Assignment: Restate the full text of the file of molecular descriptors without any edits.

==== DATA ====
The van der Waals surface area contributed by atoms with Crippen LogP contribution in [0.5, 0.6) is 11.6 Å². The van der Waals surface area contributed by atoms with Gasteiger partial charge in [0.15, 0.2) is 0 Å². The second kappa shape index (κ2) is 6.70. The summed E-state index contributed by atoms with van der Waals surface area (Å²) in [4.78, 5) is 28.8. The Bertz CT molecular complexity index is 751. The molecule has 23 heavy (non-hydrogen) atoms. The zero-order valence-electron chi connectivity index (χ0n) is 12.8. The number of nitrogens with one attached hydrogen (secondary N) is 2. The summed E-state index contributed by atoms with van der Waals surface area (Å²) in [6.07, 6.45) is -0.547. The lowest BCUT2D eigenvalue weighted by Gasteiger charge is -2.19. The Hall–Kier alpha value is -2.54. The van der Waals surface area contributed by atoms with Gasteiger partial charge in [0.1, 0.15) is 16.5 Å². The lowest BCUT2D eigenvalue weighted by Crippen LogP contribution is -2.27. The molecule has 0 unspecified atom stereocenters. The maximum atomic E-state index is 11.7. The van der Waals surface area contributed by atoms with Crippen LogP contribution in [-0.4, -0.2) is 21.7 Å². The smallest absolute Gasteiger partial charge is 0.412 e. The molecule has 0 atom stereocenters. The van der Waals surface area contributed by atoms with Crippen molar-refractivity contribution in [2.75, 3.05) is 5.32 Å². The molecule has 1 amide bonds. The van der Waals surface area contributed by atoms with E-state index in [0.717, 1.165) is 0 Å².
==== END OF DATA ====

The van der Waals surface area contributed by atoms with Crippen LogP contribution in [0.5, 0.6) is 11.6 Å². The van der Waals surface area contributed by atoms with Gasteiger partial charge in [0.15, 0.2) is 0 Å². The second kappa shape index (κ2) is 6.70. The summed E-state index contributed by atoms with van der Waals surface area (Å²) in [4.78, 5) is 28.8. The Bertz CT molecular complexity index is 751. The molecule has 23 heavy (non-hydrogen) atoms. The zero-order valence-electron chi connectivity index (χ0n) is 12.8. The number of nitrogens with one attached hydrogen (secondary N) is 2. The summed E-state index contributed by atoms with van der Waals surface area (Å²) in [6.07, 6.45) is -0.547. The lowest BCUT2D eigenvalue weighted by Gasteiger charge is -2.19. The Hall–Kier alpha value is -2.54. The van der Waals surface area contributed by atoms with Gasteiger partial charge in [0.1, 0.15) is 16.5 Å². The lowest BCUT2D eigenvalue weighted by Crippen LogP contribution is -2.27. The molecule has 0 unspecified atom stereocenters. The maximum atomic E-state index is 11.7. The van der Waals surface area contributed by atoms with Crippen LogP contribution in [-0.4, -0.2) is 21.7 Å². The smallest absolute Gasteiger partial charge is 0.412 e. The molecule has 0 atom stereocenters. The van der Waals surface area contributed by atoms with Crippen molar-refractivity contribution in [2.75, 3.05) is 5.32 Å². The molecule has 1 amide bonds. The van der Waals surface area contributed by atoms with E-state index in [0.717, 1.165) is 0 Å².